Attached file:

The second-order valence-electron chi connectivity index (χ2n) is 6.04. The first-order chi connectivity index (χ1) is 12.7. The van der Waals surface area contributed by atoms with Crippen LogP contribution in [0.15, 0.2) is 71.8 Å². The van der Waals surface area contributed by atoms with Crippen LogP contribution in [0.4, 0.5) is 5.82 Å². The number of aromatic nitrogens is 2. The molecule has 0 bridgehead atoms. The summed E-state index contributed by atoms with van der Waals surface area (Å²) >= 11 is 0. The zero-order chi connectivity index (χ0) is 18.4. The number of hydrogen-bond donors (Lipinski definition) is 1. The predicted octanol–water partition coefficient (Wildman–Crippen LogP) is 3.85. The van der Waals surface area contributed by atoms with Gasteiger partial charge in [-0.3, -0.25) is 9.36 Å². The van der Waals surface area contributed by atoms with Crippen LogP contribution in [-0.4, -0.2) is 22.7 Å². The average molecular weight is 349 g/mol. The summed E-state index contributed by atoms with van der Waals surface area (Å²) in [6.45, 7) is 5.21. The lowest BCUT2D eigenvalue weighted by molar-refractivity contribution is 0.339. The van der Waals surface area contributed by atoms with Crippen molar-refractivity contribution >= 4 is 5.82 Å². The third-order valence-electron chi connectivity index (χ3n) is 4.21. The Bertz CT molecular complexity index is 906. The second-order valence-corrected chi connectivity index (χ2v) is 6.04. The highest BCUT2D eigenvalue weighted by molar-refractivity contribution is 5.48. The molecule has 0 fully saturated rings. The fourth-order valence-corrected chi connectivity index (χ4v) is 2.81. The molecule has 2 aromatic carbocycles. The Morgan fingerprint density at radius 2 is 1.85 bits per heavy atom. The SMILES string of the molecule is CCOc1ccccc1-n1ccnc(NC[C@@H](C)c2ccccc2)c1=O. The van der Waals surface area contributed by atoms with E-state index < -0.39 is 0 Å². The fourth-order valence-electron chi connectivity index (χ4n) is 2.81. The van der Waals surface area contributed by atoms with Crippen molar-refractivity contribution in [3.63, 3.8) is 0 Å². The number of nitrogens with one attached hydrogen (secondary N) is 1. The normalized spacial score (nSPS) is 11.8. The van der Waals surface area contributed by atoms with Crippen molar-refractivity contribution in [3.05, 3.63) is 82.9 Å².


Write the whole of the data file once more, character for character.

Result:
The second-order valence-electron chi connectivity index (χ2n) is 6.04. The first-order chi connectivity index (χ1) is 12.7. The van der Waals surface area contributed by atoms with Crippen LogP contribution in [0.15, 0.2) is 71.8 Å². The van der Waals surface area contributed by atoms with Crippen LogP contribution in [0.4, 0.5) is 5.82 Å². The number of aromatic nitrogens is 2. The molecule has 0 bridgehead atoms. The summed E-state index contributed by atoms with van der Waals surface area (Å²) >= 11 is 0. The zero-order chi connectivity index (χ0) is 18.4. The number of hydrogen-bond donors (Lipinski definition) is 1. The predicted octanol–water partition coefficient (Wildman–Crippen LogP) is 3.85. The van der Waals surface area contributed by atoms with Gasteiger partial charge in [-0.3, -0.25) is 9.36 Å². The van der Waals surface area contributed by atoms with Crippen LogP contribution in [-0.4, -0.2) is 22.7 Å². The average molecular weight is 349 g/mol. The summed E-state index contributed by atoms with van der Waals surface area (Å²) in [6.45, 7) is 5.21. The lowest BCUT2D eigenvalue weighted by molar-refractivity contribution is 0.339. The van der Waals surface area contributed by atoms with Crippen molar-refractivity contribution >= 4 is 5.82 Å². The third-order valence-electron chi connectivity index (χ3n) is 4.21. The Bertz CT molecular complexity index is 906. The second-order valence-corrected chi connectivity index (χ2v) is 6.04. The highest BCUT2D eigenvalue weighted by molar-refractivity contribution is 5.48. The molecule has 0 fully saturated rings. The fourth-order valence-corrected chi connectivity index (χ4v) is 2.81. The molecule has 2 aromatic carbocycles. The Morgan fingerprint density at radius 2 is 1.85 bits per heavy atom. The SMILES string of the molecule is CCOc1ccccc1-n1ccnc(NC[C@@H](C)c2ccccc2)c1=O. The van der Waals surface area contributed by atoms with E-state index < -0.39 is 0 Å². The fourth-order valence-electron chi connectivity index (χ4n) is 2.81. The van der Waals surface area contributed by atoms with Crippen molar-refractivity contribution in [3.63, 3.8) is 0 Å². The number of nitrogens with one attached hydrogen (secondary N) is 1. The normalized spacial score (nSPS) is 11.8. The van der Waals surface area contributed by atoms with Crippen molar-refractivity contribution in [3.05, 3.63) is 82.9 Å².